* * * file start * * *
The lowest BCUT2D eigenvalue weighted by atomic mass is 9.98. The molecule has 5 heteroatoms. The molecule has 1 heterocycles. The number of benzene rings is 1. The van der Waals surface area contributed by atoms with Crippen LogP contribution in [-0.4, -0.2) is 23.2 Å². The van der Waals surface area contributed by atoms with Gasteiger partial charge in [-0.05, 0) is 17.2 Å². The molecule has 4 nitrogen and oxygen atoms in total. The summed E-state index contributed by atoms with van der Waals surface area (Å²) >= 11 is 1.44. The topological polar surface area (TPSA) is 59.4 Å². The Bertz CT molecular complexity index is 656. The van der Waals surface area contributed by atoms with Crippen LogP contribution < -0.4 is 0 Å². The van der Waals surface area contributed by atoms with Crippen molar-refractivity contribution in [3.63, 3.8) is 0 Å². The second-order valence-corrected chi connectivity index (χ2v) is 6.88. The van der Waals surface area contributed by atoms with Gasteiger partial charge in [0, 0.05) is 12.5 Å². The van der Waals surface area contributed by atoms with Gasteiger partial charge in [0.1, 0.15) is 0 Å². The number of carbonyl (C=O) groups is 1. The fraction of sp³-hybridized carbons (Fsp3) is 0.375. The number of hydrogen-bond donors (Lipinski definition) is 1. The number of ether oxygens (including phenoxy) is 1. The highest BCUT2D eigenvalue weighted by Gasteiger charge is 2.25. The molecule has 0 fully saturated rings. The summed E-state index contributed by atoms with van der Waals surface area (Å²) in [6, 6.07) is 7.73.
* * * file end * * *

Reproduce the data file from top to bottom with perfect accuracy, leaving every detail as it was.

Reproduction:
The lowest BCUT2D eigenvalue weighted by atomic mass is 9.98. The molecule has 5 heteroatoms. The molecule has 1 heterocycles. The number of benzene rings is 1. The van der Waals surface area contributed by atoms with Crippen LogP contribution in [-0.4, -0.2) is 23.2 Å². The van der Waals surface area contributed by atoms with Gasteiger partial charge in [-0.05, 0) is 17.2 Å². The molecule has 4 nitrogen and oxygen atoms in total. The summed E-state index contributed by atoms with van der Waals surface area (Å²) >= 11 is 1.44. The topological polar surface area (TPSA) is 59.4 Å². The Bertz CT molecular complexity index is 656. The van der Waals surface area contributed by atoms with Crippen LogP contribution < -0.4 is 0 Å². The van der Waals surface area contributed by atoms with Crippen molar-refractivity contribution in [3.63, 3.8) is 0 Å². The second-order valence-corrected chi connectivity index (χ2v) is 6.88. The van der Waals surface area contributed by atoms with Gasteiger partial charge in [0, 0.05) is 12.5 Å². The van der Waals surface area contributed by atoms with Gasteiger partial charge in [0.1, 0.15) is 0 Å². The number of carbonyl (C=O) groups is 1. The fraction of sp³-hybridized carbons (Fsp3) is 0.375. The number of hydrogen-bond donors (Lipinski definition) is 1. The number of ether oxygens (including phenoxy) is 1. The highest BCUT2D eigenvalue weighted by Gasteiger charge is 2.25. The molecule has 0 fully saturated rings. The summed E-state index contributed by atoms with van der Waals surface area (Å²) in [6, 6.07) is 7.73.